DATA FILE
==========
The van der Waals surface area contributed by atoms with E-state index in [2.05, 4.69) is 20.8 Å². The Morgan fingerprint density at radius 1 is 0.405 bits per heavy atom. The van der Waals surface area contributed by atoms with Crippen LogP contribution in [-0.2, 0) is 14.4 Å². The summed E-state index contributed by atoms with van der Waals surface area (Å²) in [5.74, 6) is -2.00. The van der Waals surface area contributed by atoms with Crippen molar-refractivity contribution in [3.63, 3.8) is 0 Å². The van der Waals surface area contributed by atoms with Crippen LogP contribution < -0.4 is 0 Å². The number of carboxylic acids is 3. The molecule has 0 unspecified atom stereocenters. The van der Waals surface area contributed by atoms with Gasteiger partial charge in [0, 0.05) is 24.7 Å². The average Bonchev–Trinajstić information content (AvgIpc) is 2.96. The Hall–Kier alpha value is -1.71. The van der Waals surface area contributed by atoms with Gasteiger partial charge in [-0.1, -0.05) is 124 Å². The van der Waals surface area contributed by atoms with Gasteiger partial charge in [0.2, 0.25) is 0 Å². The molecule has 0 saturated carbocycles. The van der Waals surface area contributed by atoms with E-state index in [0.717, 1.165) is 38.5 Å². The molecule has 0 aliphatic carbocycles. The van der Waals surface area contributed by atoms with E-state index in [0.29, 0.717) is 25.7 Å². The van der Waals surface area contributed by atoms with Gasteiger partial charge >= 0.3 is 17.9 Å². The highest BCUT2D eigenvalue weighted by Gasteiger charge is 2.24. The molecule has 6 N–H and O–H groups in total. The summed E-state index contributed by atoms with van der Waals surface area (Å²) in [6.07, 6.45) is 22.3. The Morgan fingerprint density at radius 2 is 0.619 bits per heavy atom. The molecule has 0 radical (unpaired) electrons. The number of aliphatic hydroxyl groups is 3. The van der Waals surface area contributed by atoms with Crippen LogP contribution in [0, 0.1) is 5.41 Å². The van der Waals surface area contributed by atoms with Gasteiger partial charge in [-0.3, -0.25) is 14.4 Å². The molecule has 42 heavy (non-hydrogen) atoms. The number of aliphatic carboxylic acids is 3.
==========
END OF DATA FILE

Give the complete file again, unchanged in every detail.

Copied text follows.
The van der Waals surface area contributed by atoms with E-state index in [2.05, 4.69) is 20.8 Å². The Morgan fingerprint density at radius 1 is 0.405 bits per heavy atom. The van der Waals surface area contributed by atoms with Crippen LogP contribution in [-0.2, 0) is 14.4 Å². The summed E-state index contributed by atoms with van der Waals surface area (Å²) in [5.74, 6) is -2.00. The van der Waals surface area contributed by atoms with Crippen molar-refractivity contribution in [3.63, 3.8) is 0 Å². The van der Waals surface area contributed by atoms with Crippen LogP contribution < -0.4 is 0 Å². The number of carboxylic acids is 3. The molecule has 0 unspecified atom stereocenters. The van der Waals surface area contributed by atoms with Gasteiger partial charge in [0, 0.05) is 24.7 Å². The average Bonchev–Trinajstić information content (AvgIpc) is 2.96. The Hall–Kier alpha value is -1.71. The van der Waals surface area contributed by atoms with Gasteiger partial charge in [-0.1, -0.05) is 124 Å². The van der Waals surface area contributed by atoms with Gasteiger partial charge in [0.2, 0.25) is 0 Å². The molecule has 0 saturated carbocycles. The van der Waals surface area contributed by atoms with E-state index in [0.717, 1.165) is 38.5 Å². The molecule has 0 aliphatic carbocycles. The van der Waals surface area contributed by atoms with E-state index in [0.29, 0.717) is 25.7 Å². The van der Waals surface area contributed by atoms with Gasteiger partial charge >= 0.3 is 17.9 Å². The highest BCUT2D eigenvalue weighted by Gasteiger charge is 2.24. The molecule has 6 N–H and O–H groups in total. The summed E-state index contributed by atoms with van der Waals surface area (Å²) in [6.07, 6.45) is 22.3. The Morgan fingerprint density at radius 2 is 0.619 bits per heavy atom. The molecule has 0 radical (unpaired) electrons. The number of aliphatic hydroxyl groups is 3. The van der Waals surface area contributed by atoms with Crippen LogP contribution in [0, 0.1) is 5.41 Å². The van der Waals surface area contributed by atoms with Gasteiger partial charge in [-0.3, -0.25) is 14.4 Å². The molecule has 42 heavy (non-hydrogen) atoms. The number of aliphatic carboxylic acids is 3.